Grothaus throughout the blog described various stages of anxiety, frustration, and relief during his week without a smartphone and none of these responses seemed surprising to me. They did not seem surprising to me because going from having a smartphone every single day; to not having one has to be a little bit tough. As bad as this sounds, it would almost seem like it would be boring because it seems like now when we are bored the first thing that we resort to is our smartphones. I could see the anxiety because it would seem like you would be missing out on things, people are seeing things that you aren’t seeing that are on social media, kind of almost like you are left out from everything and that almost does not seem fair. I could see how he felt frustrated because he is so much in the habit of checking his smartphone everything single day to be without it would be difficult. Also, to see everyone out in public checking their smartphone would be frustrating knowing you do not have yours to keep you distracted. Without a smartphone it would just seem so inconvenient, how Grothaus said he actually had to call an operator to find the exact address of a location, where as if he had his phone with him he could quickly pull it up on google and find his exact source he was looking for. The relief, I understand as well, because it would be nice to be away from the social media and all of the drama and unnecessary posts you do not want to see. The relief of knowing you do not have to catch up on all of the social media posts, it almost seems like catching up on social media posts is a chore.
Personally, I think that I would totally have the same reactions. I understand now that we take somethings for granted because we have these smartphone and sometimes I feel like having a smartphone is not always the best option. But smartphones do help in a lot of ways. I honestly, do not think that I could go a full week without my phone because I know myself, and I am constantly checking my phone and that is definitely not something to be proud of either. It is just nothing but a bad habit that I wish I could somehow minimize. Which I sure I most definitely could, but would I ever take the time to do it probably not I go both ways with the smartphone, sometimes I feel like they are nothing but habit forming distractions, and then sometimes I just think they are one of the greatest things that have ever happened to us. And from this point on, they are only going to get better, and become more advanced, which seems like a great thing to me. Our smartphones can basically do everything for us now; I can only imagine what things will be like for us down the road.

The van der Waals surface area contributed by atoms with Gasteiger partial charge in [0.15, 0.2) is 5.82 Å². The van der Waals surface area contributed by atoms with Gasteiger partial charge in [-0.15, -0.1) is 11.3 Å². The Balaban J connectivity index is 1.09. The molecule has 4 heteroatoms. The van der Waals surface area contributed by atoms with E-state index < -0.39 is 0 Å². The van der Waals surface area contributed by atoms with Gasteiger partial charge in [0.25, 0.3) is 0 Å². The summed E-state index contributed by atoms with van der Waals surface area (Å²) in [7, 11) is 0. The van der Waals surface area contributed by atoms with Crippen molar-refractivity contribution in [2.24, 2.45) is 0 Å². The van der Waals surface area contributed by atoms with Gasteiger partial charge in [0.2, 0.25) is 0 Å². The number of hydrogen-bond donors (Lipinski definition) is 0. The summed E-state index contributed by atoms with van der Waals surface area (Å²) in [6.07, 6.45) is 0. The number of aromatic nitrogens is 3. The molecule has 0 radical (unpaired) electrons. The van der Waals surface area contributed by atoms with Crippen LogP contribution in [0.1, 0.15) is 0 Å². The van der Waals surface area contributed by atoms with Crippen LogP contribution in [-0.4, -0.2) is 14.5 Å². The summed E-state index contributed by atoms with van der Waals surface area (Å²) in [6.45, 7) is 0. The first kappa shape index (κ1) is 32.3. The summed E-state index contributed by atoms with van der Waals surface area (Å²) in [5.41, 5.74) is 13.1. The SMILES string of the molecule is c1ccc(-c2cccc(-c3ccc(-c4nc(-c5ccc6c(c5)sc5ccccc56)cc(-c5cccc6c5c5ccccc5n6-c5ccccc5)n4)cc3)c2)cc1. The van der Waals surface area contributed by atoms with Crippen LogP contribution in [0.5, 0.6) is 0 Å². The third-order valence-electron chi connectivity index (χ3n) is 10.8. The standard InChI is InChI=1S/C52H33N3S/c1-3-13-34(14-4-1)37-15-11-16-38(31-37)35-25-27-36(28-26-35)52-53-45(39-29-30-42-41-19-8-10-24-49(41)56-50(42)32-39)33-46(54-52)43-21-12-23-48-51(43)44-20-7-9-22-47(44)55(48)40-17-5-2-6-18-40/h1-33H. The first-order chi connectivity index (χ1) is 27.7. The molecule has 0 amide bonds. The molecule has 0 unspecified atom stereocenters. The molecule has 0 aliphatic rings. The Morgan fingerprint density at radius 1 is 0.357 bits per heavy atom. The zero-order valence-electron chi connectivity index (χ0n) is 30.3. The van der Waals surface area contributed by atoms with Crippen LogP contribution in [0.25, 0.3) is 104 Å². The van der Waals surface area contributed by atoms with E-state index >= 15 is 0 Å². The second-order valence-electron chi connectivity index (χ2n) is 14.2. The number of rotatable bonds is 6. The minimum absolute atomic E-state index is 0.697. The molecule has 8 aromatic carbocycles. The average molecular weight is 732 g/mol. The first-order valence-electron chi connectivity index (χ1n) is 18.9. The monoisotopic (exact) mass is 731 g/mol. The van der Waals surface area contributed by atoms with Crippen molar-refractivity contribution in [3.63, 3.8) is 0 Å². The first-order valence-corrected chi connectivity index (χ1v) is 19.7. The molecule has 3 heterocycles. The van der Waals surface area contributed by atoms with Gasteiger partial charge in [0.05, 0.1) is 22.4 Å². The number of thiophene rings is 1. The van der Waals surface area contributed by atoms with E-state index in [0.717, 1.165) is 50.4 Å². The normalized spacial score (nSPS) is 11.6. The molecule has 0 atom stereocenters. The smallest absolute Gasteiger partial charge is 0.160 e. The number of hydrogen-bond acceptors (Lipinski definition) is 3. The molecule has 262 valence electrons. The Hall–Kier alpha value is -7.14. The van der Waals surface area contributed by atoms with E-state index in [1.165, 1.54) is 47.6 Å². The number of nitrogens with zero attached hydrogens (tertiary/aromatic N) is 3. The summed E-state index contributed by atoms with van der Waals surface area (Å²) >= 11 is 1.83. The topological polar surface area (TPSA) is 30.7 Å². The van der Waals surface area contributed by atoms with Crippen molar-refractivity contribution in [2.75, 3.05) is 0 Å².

leul b.

After reading what Michael Grothaus had to say about smartphones. I agree with Raneem that the image she used show how the people in today's world are affected by it.More or less the image she used shows that how important can smartphone can be and with out it life could be harder and complicated this days. In the conversation above also mention that Jack A. mention that smartphone is very important in today's society and if a person does not have a phone when they hit the 11 years old mark they are weird.
yes, I agree that smartphones are important and can make your life easier, but i don't believe that you are weird at all if you don't have smartphone because Grothaus showed us you can survive with out smartphone and the only con of not having smartphone is that you have to work your mind and try to use other resources other that your smartphone

KJ